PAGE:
From: Larry Kaufman COMCAST NET>
Date: 2 jun 2003
Subject: Re: Dual ratings
----- Original Message -----
From: "Ross Dickson" ACHILLES NET>
To: TECHUNIX TECHNION AC IL>
Sent: Sunday, June 01, 2003 10:52 PM
Subject: Re: Dual ratings
> It is with some trepidation that I present the least mean square results
> for the enlarged data set Larry has produced.
>
> Pan-Atlantic = 0.6 times ShogiClub24 + 1100 is a close approximation to
the
> linear regression (lms slope = 0.5962 , lms intercept = 1118.7).
The slope of .6 is much more plausible than the earlier numbers. If
you force the slope to .6 (in the interest of ease of calculation), the
intercept should drop to about 1113. By a curious coincidence, if I
multiply my very latest ShogiDojo rating (2010) by .6, and add 1113, I get
2319, which happens to be my exact up-to-the minute Pan-Atlantic rating! I
feel that we are getting quite close to the "true" formula, given the
limitations of a linear formula. Note that since ShogiDojo ratings are not
allowed to go negative, the formula would imply a minimum rating of 1100 (or
1113) on Pan-Atlantic, but in fact we have many players rated below that
level. So either the true slope is higher than .6, or else the formula
breaks down below about 5 or 6 kyu Pan-Atlantic. Maybe we need a non-linear
regression, but perhaps that's getting too complicated for our needs.
I note also that the formula implies that the two systems converge at
2750 (or 2783 if we use 1113), which agress almost perfectly with my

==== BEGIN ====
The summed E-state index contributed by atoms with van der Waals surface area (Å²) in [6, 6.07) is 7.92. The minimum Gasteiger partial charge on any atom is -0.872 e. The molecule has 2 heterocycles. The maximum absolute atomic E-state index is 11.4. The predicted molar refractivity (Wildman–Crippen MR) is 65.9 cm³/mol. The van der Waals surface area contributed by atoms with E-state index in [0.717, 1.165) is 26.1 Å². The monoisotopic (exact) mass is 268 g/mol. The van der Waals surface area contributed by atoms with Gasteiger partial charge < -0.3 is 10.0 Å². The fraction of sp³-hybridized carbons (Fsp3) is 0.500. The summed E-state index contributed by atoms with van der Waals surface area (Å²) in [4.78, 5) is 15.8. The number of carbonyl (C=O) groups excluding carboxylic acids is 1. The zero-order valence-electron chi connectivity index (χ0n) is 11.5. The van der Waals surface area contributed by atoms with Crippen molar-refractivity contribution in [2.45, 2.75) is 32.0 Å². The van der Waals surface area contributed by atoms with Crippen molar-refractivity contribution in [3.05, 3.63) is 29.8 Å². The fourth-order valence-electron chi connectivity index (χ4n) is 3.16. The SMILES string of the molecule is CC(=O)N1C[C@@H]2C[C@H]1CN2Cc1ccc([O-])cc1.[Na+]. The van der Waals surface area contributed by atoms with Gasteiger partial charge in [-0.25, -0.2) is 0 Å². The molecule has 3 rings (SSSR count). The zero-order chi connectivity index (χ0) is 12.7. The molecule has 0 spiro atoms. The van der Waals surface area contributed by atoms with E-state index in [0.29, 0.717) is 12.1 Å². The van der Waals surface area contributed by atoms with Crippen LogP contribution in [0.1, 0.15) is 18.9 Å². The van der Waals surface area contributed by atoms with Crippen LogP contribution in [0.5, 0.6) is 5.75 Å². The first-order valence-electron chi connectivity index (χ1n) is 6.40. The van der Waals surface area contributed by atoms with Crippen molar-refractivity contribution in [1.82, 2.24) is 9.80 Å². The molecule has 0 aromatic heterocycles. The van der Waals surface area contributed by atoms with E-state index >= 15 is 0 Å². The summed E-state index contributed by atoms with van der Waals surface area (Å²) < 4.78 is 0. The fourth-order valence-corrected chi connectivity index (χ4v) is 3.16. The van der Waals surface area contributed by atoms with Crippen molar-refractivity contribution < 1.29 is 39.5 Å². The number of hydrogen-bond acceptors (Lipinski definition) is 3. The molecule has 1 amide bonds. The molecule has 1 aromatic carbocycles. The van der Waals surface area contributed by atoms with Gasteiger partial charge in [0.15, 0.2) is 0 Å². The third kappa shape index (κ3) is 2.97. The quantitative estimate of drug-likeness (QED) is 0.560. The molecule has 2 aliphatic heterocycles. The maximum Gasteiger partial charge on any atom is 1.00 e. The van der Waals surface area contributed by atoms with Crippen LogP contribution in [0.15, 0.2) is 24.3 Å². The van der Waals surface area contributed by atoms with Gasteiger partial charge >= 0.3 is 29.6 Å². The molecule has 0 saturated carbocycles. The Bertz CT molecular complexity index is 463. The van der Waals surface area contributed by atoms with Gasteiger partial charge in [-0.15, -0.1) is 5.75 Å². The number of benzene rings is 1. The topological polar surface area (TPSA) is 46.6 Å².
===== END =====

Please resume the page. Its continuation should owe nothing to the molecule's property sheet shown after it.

previous states opinion.
Until further notice, I suggest we adopt Ross's formula (.6 SC24 +
1100 ) (or 1113 if you want to be exact) for setting the rating of new
players in our tournaments who have ShogiDojo ratings.
>
> The original data is in the first two columns, sorted in order of
> SHogiClub24 score, the calculated Pan-Atlantic follows, and then the
> difference between the calculated and Actual values of the Pan Atlantic
> scores.
>
> Actual Shogi Calc Actual
> PanAtl Club24 PanAt - Calc
> 2422, 2284, 2485, -63
> 2455, 2118, 2386, 69
> 2255, 2013, 2323, -68
> 2285, 1993, 2311, -26
> 2174, 1925, 2270, -96
> 2195, 1753, 2167, 28
> 2094, 1555, 2049, 45
> 1980, 1513, 2024, -44
> 1660, 1507, 2020, -360
> 2118, 1455, 1989, 129
> 2101, 1465, 1995, 106
> 2012, 1453, 1988, 24
> 1926, 1378, 1943, -17
> 1852, 1377, 1942, -90
> 1973, 1312, 1904, 69
> 1809, 1298, 1895, -86
> 2044, 1181, 1825, 219
> 1908, 1161, 1813, 95
> 1599, 1157, 1811, -212
> 1769, 1149, 1806, -37
> 1924, 1124, 1791, 133
> 1827, 1091, 1771, 56
> 1791, 1072, 1760, 31
> 2074, 1064, 1755, 319
> 1784, 993, 1713, 71
> 1772, 933, 1677, 95
> 1620, 797, 1595, 25
> 1272, 789, 1591, -319
> 1505, 635, 1499, 6
> 1138, 336, 1320, -182
>
> The large (and possibly periodic) deviation of a number of points is
> interesting. Perhaps the starting rating does have some effect.
>
I don't think starting rating is the problem. For the SC24 ratings,
the 80 game requirement virtually rules that out as a factor. For
Pan-Atlantic, it may be a problem for fast-improving players, but not for
the majority of players on the list, who are veterans.
The two very large negative deviations belong to the only two Swedes on
my list. This offers strong support for the
claim that Sweden is substantially underrated (on Pan-Atlantic) relative to
the rest of Europe (and the U.S.). The two largest positive deviations
belong to older Japanese players living in the U.S., who are more likely
than others to play on ShogiDojo during breaks from work (where they may be
interrupted) or to play after drinking alcohol at night (at least that is my
perception), so my guess is that these nationality factors may be the prime
cause of large deviations.
Thanks Ross for your statistical help.
> Ross
Larry Kaufman